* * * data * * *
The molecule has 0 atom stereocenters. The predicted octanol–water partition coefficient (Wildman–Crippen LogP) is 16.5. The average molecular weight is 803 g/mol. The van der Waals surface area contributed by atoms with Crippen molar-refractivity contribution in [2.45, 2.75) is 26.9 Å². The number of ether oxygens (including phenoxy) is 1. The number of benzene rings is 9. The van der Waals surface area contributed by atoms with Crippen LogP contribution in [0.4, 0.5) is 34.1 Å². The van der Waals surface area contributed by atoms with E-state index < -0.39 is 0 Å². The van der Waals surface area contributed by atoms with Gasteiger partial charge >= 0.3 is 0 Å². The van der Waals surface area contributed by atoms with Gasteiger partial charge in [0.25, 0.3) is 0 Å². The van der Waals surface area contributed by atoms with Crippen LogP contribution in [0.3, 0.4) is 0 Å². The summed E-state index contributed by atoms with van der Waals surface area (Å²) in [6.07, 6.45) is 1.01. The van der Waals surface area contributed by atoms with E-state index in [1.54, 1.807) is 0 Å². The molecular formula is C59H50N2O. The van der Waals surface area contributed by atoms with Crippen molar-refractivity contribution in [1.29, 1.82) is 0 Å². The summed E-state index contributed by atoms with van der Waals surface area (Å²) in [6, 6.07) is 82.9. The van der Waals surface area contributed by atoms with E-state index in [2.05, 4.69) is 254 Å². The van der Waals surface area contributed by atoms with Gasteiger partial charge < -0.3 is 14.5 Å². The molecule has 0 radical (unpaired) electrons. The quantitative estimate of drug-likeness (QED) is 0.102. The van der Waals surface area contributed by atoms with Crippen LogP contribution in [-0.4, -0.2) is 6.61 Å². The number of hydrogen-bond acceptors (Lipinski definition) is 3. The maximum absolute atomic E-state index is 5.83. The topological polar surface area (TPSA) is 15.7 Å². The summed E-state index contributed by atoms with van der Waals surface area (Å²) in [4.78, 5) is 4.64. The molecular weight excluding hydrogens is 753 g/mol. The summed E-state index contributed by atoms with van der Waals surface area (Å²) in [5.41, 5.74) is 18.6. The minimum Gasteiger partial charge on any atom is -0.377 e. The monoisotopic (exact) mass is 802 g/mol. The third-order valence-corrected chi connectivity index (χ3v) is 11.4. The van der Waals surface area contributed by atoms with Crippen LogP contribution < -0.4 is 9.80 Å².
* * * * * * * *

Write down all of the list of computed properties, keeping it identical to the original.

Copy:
The molecule has 0 atom stereocenters. The predicted octanol–water partition coefficient (Wildman–Crippen LogP) is 16.5. The average molecular weight is 803 g/mol. The van der Waals surface area contributed by atoms with Crippen molar-refractivity contribution in [2.45, 2.75) is 26.9 Å². The number of ether oxygens (including phenoxy) is 1. The number of benzene rings is 9. The van der Waals surface area contributed by atoms with Crippen LogP contribution in [0.4, 0.5) is 34.1 Å². The van der Waals surface area contributed by atoms with E-state index < -0.39 is 0 Å². The van der Waals surface area contributed by atoms with Gasteiger partial charge >= 0.3 is 0 Å². The van der Waals surface area contributed by atoms with Gasteiger partial charge in [0.25, 0.3) is 0 Å². The van der Waals surface area contributed by atoms with Crippen LogP contribution in [0.3, 0.4) is 0 Å². The summed E-state index contributed by atoms with van der Waals surface area (Å²) in [6.07, 6.45) is 1.01. The van der Waals surface area contributed by atoms with E-state index in [1.54, 1.807) is 0 Å². The molecular formula is C59H50N2O. The van der Waals surface area contributed by atoms with Crippen molar-refractivity contribution in [1.29, 1.82) is 0 Å². The summed E-state index contributed by atoms with van der Waals surface area (Å²) in [6, 6.07) is 82.9. The van der Waals surface area contributed by atoms with E-state index in [2.05, 4.69) is 254 Å². The van der Waals surface area contributed by atoms with Gasteiger partial charge < -0.3 is 14.5 Å². The molecule has 0 radical (unpaired) electrons. The quantitative estimate of drug-likeness (QED) is 0.102. The van der Waals surface area contributed by atoms with Crippen LogP contribution in [-0.4, -0.2) is 6.61 Å². The number of hydrogen-bond acceptors (Lipinski definition) is 3. The maximum absolute atomic E-state index is 5.83. The topological polar surface area (TPSA) is 15.7 Å². The summed E-state index contributed by atoms with van der Waals surface area (Å²) in [4.78, 5) is 4.64. The molecular weight excluding hydrogens is 753 g/mol. The summed E-state index contributed by atoms with van der Waals surface area (Å²) in [5.41, 5.74) is 18.6. The minimum Gasteiger partial charge on any atom is -0.377 e. The monoisotopic (exact) mass is 802 g/mol. The third-order valence-corrected chi connectivity index (χ3v) is 11.4. The van der Waals surface area contributed by atoms with Crippen LogP contribution < -0.4 is 9.80 Å².